Authors Tapscott and Williams claim the following four key drivers are the central concepts of wikinomics in the enterprise.

  • Openness – to create a collaborative environment, to share information with others and to maximize the transfer of ideas.
  • Peering – to encourage everyone to be the co-producer to contribute.
  • Sharing – to share any innovation and improvement, as well as, the development of ideas, creations and strategies.
  • Acting Globally – to actively interact with community and attract people all over the world.

This interview video clip shows how Don Tapscott how Wikinomics impact on business and startup opportunities.

Enterprise 2.0 Business Model Case Study

This week i am going to look  into one of the best examples of Wikinomics in Motley Fool (see Figure 4.0).

Figure 4.0 – Motley Fool

Motley Fool is an American private popular financial portal company which is dedicated to building the world’s greatest investment community. The company was founded in September 1995 by David Gardner, Tom Gardner and Erik Rydholm. It provides multimedia financial services, including financial solutions for investors through various stock, investing and personal finance products (Wikipedia, 2010). Motley Fool launched its website to help people to make better investment and financial decisions and to offer articles on stocks and investing. It uses its website as a communication platform to form an interactive and collaborative environment with the Enterprise 2.0 business model and the principles of wikinomics. In the spring of 2006, the Motley Fool launched its online community called – CAPS. This community (see Figure 5.0) allows everyone to become the co-producers of the community and to share their free knowledge and information with others. Sharing is the key to the community and it also enhances their core value proposition.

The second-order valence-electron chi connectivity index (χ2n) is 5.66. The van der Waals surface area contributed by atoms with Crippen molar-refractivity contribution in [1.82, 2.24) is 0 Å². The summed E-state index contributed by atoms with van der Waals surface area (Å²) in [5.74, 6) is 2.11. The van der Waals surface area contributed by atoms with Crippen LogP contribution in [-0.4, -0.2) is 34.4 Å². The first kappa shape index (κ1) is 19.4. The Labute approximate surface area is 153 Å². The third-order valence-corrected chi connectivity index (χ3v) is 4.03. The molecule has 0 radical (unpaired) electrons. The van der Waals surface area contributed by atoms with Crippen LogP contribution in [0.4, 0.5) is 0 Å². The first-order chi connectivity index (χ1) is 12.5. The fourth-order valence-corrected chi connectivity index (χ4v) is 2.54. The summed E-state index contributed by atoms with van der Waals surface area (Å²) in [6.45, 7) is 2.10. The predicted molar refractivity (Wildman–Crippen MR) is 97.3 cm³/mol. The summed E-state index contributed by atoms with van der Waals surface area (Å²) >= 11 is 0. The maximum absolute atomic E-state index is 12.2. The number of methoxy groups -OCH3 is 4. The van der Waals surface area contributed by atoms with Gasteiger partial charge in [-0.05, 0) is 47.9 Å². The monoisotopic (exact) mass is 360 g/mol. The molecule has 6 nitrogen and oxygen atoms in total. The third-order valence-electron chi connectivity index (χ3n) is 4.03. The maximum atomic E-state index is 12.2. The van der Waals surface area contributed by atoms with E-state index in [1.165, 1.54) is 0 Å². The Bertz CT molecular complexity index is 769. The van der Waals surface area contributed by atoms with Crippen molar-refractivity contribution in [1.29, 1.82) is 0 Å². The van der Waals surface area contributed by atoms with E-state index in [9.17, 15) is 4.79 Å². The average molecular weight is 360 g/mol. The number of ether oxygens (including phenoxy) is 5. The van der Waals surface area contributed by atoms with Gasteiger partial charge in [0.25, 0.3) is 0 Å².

Figure 5.0 – Motley Fool CAPS Community

In conclusion, technology and the Internet are making the world a smaller and more connected place (Terry Semel, 2009). However, technology is also changing the way people interact with others by social media and how companies incorporate Enterprise 2.0 technology into organizational structure to help create a competitive advantage. People are content co-producers in the community and more proactively participants in community activities. Information can be shared with like-minded people.

References:

Wikinomics. 2010. Whatis.com.

Motley Fool. 2010. Wikipedia.

Enterprise Web 2.0. D. Hinchcliffe (2006) ZDNet.com.

A. McAfee (2006) The Business Impact of IT.

Orace Pushes Enterprise 2.0. J. Hoover. (2007) InformationWeek.

Leveraging the Long Tail